Best moving average

Since Stan Weinstein’s book Secrets For Profiting in Bull and Bear Markets, moving averages have become more popular.  There are also more choices as technical traders are looking for the best rolling average for determining the market direction. The question is what moving average is the best to use? The question needs to be answered both in terms of type and time frame.

I have studied econometrics and mathematical modeling at a graduate level and applied it successfully stock trading as a broker, analyst and trader professionally and on my own account. Technical trading does work, but only if you keep it simple.

What is the best moving average to use? - I have one clear answer.

All the theory I learned in school, or a theoretical trading system is not the same as real experience in the stock or currency market. The following is what I have learned.  This post does not ramble like many websites on charting and trend analysis. They give your lots of information about double confirmation and resistance and support then concludes with some ‘it depends’ answer.  I have a strong recommendation as to what is the best moving average to use for trading stocks or any investment based on my personal experience.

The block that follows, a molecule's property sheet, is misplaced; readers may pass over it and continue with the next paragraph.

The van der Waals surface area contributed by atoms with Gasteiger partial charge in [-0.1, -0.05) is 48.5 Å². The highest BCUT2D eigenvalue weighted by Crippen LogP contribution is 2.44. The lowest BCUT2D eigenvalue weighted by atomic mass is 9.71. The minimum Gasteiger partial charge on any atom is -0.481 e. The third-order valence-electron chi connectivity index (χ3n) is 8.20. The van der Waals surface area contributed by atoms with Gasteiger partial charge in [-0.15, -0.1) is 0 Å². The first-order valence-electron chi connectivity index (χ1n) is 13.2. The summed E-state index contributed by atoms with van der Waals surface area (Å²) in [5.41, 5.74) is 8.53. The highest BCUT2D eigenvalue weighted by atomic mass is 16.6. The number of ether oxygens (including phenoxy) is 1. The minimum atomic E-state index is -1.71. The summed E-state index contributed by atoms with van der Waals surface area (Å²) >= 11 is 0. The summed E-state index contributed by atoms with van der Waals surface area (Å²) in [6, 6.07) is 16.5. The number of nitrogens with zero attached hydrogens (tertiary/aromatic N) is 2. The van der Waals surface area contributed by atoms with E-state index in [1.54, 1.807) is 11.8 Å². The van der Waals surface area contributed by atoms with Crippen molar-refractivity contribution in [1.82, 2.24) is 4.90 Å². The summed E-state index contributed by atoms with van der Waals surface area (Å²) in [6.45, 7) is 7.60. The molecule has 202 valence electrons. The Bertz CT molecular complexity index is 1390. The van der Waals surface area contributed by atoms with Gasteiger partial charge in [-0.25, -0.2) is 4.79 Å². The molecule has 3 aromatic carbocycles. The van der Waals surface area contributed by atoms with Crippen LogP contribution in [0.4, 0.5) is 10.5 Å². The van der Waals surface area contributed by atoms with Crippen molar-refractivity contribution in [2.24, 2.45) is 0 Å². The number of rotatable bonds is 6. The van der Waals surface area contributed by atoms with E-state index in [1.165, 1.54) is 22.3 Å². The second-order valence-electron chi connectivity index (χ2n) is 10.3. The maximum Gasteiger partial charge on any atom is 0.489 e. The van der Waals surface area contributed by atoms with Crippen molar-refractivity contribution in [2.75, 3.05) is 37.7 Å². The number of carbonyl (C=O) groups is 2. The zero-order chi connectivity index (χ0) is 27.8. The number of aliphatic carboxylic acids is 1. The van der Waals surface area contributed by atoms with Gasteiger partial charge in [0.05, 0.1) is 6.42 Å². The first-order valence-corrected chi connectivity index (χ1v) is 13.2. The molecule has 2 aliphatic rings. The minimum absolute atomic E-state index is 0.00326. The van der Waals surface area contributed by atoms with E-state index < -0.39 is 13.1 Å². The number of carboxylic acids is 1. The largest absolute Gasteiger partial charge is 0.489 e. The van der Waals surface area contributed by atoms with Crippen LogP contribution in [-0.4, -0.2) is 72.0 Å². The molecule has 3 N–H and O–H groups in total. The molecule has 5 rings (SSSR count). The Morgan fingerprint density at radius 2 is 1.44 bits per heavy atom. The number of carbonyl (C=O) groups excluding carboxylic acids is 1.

Choices for moving averages

  • Simple moving average – My favorite for simplicity and availability. Every major stock or trading website calculates this SMA. It is very convenient and wide accessibility. Every time period is equal in weight. That means if it is a 50 day SMA, then the price 50 days ago is as important as last night’s close price.
  • Weighted moving average – The WMA is like the SMA but values days closer to today are more important than prices in the past. This makes logical sense. However, I in my opinion the whole point of an average price is to remove the current noise and get the big picture. History is often more important than yesterday in terms of predicting the future. A smoothing indicator should cut out the current noise. Therefore, I do not use a WMA.
  • Cumulative or CMA and Exponential  or EMA are all variations of the above. Different ways of slicing the price data.
  • Bollinger bands – putting a band around the moving average so a price can trade in a range. I do not like it as it complicates the basic idea. Is the stock or investment breaking out or not. I guess my objection is more a philosophy than a statistical fact.